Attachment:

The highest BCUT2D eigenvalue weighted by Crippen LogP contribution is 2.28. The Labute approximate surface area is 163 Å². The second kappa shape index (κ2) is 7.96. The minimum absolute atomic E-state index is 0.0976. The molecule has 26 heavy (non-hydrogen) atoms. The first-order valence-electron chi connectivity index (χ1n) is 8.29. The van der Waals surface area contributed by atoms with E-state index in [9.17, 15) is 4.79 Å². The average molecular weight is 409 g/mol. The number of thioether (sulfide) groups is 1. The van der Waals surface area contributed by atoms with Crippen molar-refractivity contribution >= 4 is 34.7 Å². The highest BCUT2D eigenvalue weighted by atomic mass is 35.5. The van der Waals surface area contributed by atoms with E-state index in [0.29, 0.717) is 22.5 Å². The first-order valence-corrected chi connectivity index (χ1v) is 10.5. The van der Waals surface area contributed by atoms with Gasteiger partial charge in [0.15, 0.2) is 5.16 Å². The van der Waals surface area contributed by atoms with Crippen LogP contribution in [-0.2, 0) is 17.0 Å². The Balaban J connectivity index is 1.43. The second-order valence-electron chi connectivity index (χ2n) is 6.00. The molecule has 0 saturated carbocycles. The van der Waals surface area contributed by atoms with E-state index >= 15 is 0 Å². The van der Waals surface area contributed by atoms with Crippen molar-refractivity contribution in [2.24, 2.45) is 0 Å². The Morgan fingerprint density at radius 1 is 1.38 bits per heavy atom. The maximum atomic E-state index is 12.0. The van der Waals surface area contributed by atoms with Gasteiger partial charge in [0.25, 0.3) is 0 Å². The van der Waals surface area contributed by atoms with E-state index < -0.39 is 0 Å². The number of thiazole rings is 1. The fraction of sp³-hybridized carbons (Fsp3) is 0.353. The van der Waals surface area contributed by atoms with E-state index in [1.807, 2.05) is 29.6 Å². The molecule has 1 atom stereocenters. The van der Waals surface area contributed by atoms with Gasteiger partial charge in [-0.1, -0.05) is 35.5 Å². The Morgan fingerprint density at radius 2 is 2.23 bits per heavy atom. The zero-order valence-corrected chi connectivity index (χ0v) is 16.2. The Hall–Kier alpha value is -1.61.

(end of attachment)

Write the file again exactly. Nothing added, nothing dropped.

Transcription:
The highest BCUT2D eigenvalue weighted by Crippen LogP contribution is 2.28. The Labute approximate surface area is 163 Å². The second kappa shape index (κ2) is 7.96. The minimum absolute atomic E-state index is 0.0976. The molecule has 26 heavy (non-hydrogen) atoms. The first-order valence-electron chi connectivity index (χ1n) is 8.29. The van der Waals surface area contributed by atoms with E-state index in [9.17, 15) is 4.79 Å². The average molecular weight is 409 g/mol. The number of thioether (sulfide) groups is 1. The van der Waals surface area contributed by atoms with Crippen molar-refractivity contribution >= 4 is 34.7 Å². The highest BCUT2D eigenvalue weighted by atomic mass is 35.5. The van der Waals surface area contributed by atoms with E-state index in [0.29, 0.717) is 22.5 Å². The first-order valence-corrected chi connectivity index (χ1v) is 10.5. The van der Waals surface area contributed by atoms with Gasteiger partial charge in [0.15, 0.2) is 5.16 Å². The van der Waals surface area contributed by atoms with Crippen LogP contribution in [-0.2, 0) is 17.0 Å². The Balaban J connectivity index is 1.43. The second-order valence-electron chi connectivity index (χ2n) is 6.00. The molecule has 0 saturated carbocycles. The van der Waals surface area contributed by atoms with E-state index >= 15 is 0 Å². The van der Waals surface area contributed by atoms with Crippen molar-refractivity contribution in [2.24, 2.45) is 0 Å². The Morgan fingerprint density at radius 1 is 1.38 bits per heavy atom. The maximum atomic E-state index is 12.0. The van der Waals surface area contributed by atoms with Gasteiger partial charge in [0.25, 0.3) is 0 Å². The van der Waals surface area contributed by atoms with E-state index < -0.39 is 0 Å². The number of thiazole rings is 1. The fraction of sp³-hybridized carbons (Fsp3) is 0.353. The van der Waals surface area contributed by atoms with E-state index in [1.807, 2.05) is 29.6 Å². The molecule has 1 atom stereocenters. The van der Waals surface area contributed by atoms with Gasteiger partial charge in [-0.1, -0.05) is 35.5 Å². The Morgan fingerprint density at radius 2 is 2.23 bits per heavy atom. The zero-order valence-corrected chi connectivity index (χ0v) is 16.2. The Hall–Kier alpha value is -1.61.